In John 19:21 we read, “Then said the chief priests of the Jews to Pilate, 'Write not, The King of the Jews; but that he said, I am King of the Jews.'” Pilate refuses and at first glance, it seems as if he were saving Jesus a little bit of dignity. His being reluctant to consent to the crucifixion in the first place, offering Barabbas in His place, and then washing his hands of the matter, appears sympathetic to the plight of Jesus. To me, this text seemed to imply that Pilate believed. Is he (Pilate) saying he believes Jesus is King? In studying the context of the story the resounding answer is "no."
The cross was a scandal, a punishment reserved for slaves and rebels. It was not talked about in polite society. Therefore, Pilate is inferring that Jews were inferior to the Romans and that crucifixion is what one could expect for a Jewish king. He is mocking them, by juxtaposing the regal splendor, authority, honor and wealth of a king, to this naked, suffering, pitiful Jew who claims to be God. How spiteful, then, is his refusal to grant their request.
Now let's go back and notice a few things about the request. The chief priests were granted a certain civil power by the controlling Roman government and their power was challenged by this Jesus. They beg Pilate for His crucifixion, something that is not lawful for them to carry out, yet they are offended that he besmirches their nationality with the sign above Jesus' head. Beggars can't be choosers. You can't have your cake and eat it too.
Ok, enough with the clichés.The sign served to tell the passersby what crime the malefactor had committed. The chief priests wanted Jesus crucified, sure, but they also wanted to preserve national honor.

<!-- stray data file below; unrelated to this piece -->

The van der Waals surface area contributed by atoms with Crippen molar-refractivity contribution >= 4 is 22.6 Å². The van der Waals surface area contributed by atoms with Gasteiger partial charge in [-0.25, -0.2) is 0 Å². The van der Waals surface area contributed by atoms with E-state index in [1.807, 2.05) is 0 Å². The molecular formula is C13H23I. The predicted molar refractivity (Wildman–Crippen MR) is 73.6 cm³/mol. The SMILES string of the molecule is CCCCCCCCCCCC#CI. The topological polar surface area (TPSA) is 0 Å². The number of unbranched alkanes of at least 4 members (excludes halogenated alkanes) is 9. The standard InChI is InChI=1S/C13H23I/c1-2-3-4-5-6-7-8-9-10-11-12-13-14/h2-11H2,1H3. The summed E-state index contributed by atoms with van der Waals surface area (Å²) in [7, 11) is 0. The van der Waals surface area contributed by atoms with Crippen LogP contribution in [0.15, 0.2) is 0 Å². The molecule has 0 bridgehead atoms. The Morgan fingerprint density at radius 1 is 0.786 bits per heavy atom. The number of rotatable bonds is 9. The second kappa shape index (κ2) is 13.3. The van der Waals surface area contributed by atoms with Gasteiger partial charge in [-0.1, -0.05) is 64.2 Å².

1 Corinthians 2:7-8 says, "But we speak the wisdom of God in a mystery, even the hidden wisdom, which God ordained before the world unto our glory: Which none of the princes of this world knew: for had they known it, they would not have crucified the Lord of glory."
As the priests squabbled over the minor details of what they thought was a victory, and as the rulers of Rome made their point and breathed a sigh of relief that the oft-violent and rebellious Passover week was finished, both groups, using the world's system to monopolize power, had no idea that they had crowned Jesus as King. Later, Rome would fight valiantly to extinguish the quickly-growing movement. The Jewish leaders would fight it, too. In retrospect, how ironic that sign. "The King of the Jews."
Throughout Acts we see the apostles struggling against incredible odds, yet one senses their faith in the sovereignty of King Jesus. Jesus said that all power had been given to Him in heaven and earth. Yet He uses the weak of this world to show His power. If Jesus is willing to empty Himself of power, how much more should we? In closing I leave you with Jeremiah 9:23-24:
"Thus saith the Lord, Let not the wise man glory in his wisdom, neither let the mighty man glory in his might, let not the rich man glory in his riches: But let him that glorieth glory in this, that he understandeth and knoweth me, that I am the Lord which exercises lovingkindness, judgment, and righteousness, in the earth: for in these things I delight, saith the Lord."
--Written by T.F.